How does Mangalyaan (MOM) get its power?

Published on Apr 29, 2018

On 5th November 2013 remains to be a special day for Indians. It is on this day that the world including the most developed nations in the world started praising our nation for its adventure in space. Mangalyaan or MOM (Mars Orbiter Mission) was launched on this day with a mere budget of Rs.454 crore, less than the budget of the Hollywood film Gravity.

The Mars Orbiter Mission probe lifted off from the First Launch Pad at Satish Dhawan Space Centre(Sriharikota Range SHAR), Andhra Pradesh, using a Polar Satellite Launch Vehicle (PSLV) rocket C25 at 09:08 UTC on 5 November 2013. The launch window was approximately 20 days long and started on 28 October 2013. The MOM probe spent about a month in Earth orbit, where it made a series of seven apogee-raising orbital manoeuvres before trans-Mars injection on 30 November 2013 (UTC). After a 298-day transit to Mars, it was successfully inserted into Mars orbit on 24 September 2014.

The mission is a “technology demonstrator” project to develop the technologies for designing, planning, managing, and operations of an interplanetary mission. It carries five instruments that will help advance knowledge about Mars to achieve its secondary, scientific objective. Those are:

  • Mars Colour Camera (MCC)
  • Thermal Infrared Imaging Spectrometer (TIS)
  • Methane Sensor for Mars (MSM)
  • Mars Exospheric Neutral Composition Analyser (MENCA)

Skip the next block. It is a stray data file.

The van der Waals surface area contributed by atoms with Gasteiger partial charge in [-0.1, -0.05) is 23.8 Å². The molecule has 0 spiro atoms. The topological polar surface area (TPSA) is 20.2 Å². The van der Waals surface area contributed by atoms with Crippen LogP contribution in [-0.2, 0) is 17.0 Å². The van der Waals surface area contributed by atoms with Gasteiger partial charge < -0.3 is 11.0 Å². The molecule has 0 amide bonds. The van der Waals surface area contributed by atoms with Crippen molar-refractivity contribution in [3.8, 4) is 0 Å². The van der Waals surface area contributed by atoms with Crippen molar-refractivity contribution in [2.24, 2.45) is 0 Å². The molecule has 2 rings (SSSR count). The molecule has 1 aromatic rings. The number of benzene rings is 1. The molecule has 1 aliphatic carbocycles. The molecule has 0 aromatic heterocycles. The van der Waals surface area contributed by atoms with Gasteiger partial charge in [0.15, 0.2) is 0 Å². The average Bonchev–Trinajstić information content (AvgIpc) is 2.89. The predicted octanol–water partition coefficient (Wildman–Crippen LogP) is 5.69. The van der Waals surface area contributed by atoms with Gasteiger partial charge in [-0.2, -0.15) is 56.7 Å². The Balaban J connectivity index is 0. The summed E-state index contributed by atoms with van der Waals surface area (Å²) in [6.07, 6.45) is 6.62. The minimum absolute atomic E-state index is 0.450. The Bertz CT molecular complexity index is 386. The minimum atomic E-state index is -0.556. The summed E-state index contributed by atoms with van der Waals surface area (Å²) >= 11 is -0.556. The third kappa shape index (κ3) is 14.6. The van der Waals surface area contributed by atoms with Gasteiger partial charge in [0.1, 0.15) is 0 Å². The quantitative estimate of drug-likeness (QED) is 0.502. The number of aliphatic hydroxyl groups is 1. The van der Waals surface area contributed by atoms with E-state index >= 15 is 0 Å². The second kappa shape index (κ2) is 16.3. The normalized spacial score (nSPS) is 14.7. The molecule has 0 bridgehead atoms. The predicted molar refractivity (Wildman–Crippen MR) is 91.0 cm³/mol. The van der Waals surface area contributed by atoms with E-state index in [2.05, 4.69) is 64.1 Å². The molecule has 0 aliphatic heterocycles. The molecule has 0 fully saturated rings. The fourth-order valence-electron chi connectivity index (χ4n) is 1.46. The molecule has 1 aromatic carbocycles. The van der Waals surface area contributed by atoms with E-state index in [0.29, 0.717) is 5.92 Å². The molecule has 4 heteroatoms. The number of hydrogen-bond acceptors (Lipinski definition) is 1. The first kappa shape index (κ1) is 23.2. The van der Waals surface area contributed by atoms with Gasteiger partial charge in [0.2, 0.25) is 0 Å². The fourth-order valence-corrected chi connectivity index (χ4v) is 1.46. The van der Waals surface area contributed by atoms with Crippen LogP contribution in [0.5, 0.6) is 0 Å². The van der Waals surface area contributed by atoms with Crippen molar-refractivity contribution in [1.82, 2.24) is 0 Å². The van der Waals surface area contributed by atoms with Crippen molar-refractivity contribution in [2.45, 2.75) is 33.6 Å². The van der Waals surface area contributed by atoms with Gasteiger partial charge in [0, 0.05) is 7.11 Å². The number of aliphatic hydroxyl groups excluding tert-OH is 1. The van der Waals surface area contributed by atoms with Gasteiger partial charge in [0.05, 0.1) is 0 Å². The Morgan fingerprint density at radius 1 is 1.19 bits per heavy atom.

• Lyman Alpha Photometer (LAP)

The spacecraft is currently being monitored from the Spacecraft Control Centre at ISRO Telemetry, Tracking and Command Network (ISTRAC) in Bangalore with support from the Indian Deep Space Network (IDSN) antenna at Byalalu.

Now, how does this power itself for such a long mission ?

It just requires a power of 840 W. It is provided by a single solar array with three panels of 1400 x 1800 mm capable of generating 840 watts of power in Martian orbit. It will also be equipped with a 36 AH Lithium-ion battery for power storage. It consumes less than what our 1-ton AC consumes at home. Such is the compact design of the orbiter. It was also filled with the minimum fuel required for its propulsion.

This is all good when there is availability of sunlight which is abundant in space. What happens when an eclipse occurs or when an object comes in the path of sunlight and orbiter?

The orbiter was about to experience an eclipse around 19th January 2017. If it falls in the shadow of the eclipse, it needs to stay in that shadow for 7–8 hours. The battery cannot support such a long duration. Also, it takes 6–43 minutes for the signal transfer to communicate to the orbiter from the Earth. So, it removes micro-managing totally out of the solution. Something needs to be done before the satellite falls into the shadow.

On the evening of 17th January, 2017 ISRO maneuvered to change the orbit of Mangalyaan and reduced the time of the eclipse. With this done, they were still left with 30kg of fuel and sufficient battery life. Even though the primary mission of entering the Mars orbit has been completed , MOM orbits so as to get as much information as possible about our neighbouring planet.


Written by Zodhya

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